TL;DR – A harrowing look at a moment in our past that we need to deal with if we want to avoid repeating our mistakes.
Score – 3.5 out of 5 stars
This year after watching the simply amazing Okja (review) and Train to Busan, a film that redefines a genre and one I really need to write something on, I decided to try and get out and see more Korean cinema. Now, unfortunately, it can be a bit difficult to find here in Australia, but thankfully a cinema near me does get some of the new releases from Asia from time to time. So today I continued my exploration of Korean cinema with the fascinating The Battleship Island. So what is the film about? Well how far would you go to protect your daughter from the world around her, what would you do break a revolutionary leader out prison, how far would you go to exploit the people under you to make a quick buck? These are some of the questions The Battleship Island tries to answer.
To set the scene, it is in the closing months of WW2 with the Allies getting ever closer to the Japanese mainland. With the war being in a precarious position for the Japanese, now more than ever there was a great need for the resources of war, one of which was in high demand was coal. With the need so high Japan accelerated its program of acquiring Korean labour under false pretences to help make up for their resource short comings. This is where The Battleship Island opens on the streets of Seoul where Lee Kang-ok (Hwang Jung-min) is bribing the chief detective of the Seoul Police Force to get him, his daughter Lee So-hee (Kim Su-an), and his band performing licences and work permits tour Japan. However, once they arrive in Japan they soon find that they have been tricked, they along with kids grabbed from farms, and others promised work in other fields are loaded up into a barge and sent to Hashima Island or as it is colloquially known, due to its large sea walls that surround it, as Battleship Island. This begins a story about exploitation, greed, despair, joy, and death.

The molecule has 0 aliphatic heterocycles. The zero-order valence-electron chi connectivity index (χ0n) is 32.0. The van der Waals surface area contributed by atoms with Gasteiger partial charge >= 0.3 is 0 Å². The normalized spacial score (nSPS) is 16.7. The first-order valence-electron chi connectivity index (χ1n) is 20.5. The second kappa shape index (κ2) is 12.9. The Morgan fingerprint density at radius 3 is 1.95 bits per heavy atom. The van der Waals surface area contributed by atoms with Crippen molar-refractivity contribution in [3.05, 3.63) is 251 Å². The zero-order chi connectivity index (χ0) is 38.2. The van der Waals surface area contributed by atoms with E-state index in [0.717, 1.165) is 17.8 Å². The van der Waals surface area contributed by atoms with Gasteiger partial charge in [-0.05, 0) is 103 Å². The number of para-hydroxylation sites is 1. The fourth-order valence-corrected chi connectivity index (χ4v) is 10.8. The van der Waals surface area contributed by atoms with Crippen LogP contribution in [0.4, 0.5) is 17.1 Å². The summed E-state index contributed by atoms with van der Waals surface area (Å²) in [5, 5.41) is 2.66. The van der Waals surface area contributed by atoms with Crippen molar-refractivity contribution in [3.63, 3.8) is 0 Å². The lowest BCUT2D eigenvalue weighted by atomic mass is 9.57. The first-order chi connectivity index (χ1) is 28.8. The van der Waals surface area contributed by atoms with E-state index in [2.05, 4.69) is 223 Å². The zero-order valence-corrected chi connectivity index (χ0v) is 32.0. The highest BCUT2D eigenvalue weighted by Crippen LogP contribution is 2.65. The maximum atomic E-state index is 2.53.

Now the thing is Hashima Island is a real place, indeed you have probably seen it on lists of abandoned locations, or as a location in TV/Movies like Skyfall. Indeed it is so iconic that it has been recognised as a UNESCO World Heritage site, part of the ‘Sites of Japan’s Meiji Industrial Revolution: Iron and Steel, Shipbuilding and Coal Mining’ for those playing at home. However, while it is stunning to look at and a fascinating oddity, it also holds a dark past of exploitation during WW2. Now The Battleship Island is not a true story in the sense that its narrative is fictional, however, what is doing is recreating the conditions reported by people that lived on the island at the time the film is set.
At the heart of what makes The Battleship Island work is the commitment of the actors to portray very difficult roles, and the effort that has gone into the production side of the film to recreate the world of WW2. Understandably, to do what the film needed to do there was no way they could film on the actual island, so everything had to be painstakingly recreated through the use of sets. Not only are these sets expansive and really well detailed, they clearly had to be well designed because most of the film it is raining or there are constant deluges simulating the waves crashing onto the walls. Even without the difficulties added in the final act, this must have been a very hard film to create. Indeed, the same could be said about the acting when you are constantly wet and covered in coal dust makeup with being on what must have been very hot sets. Indeed some of the scenes would have been particularly uncomfortable film given the subject material.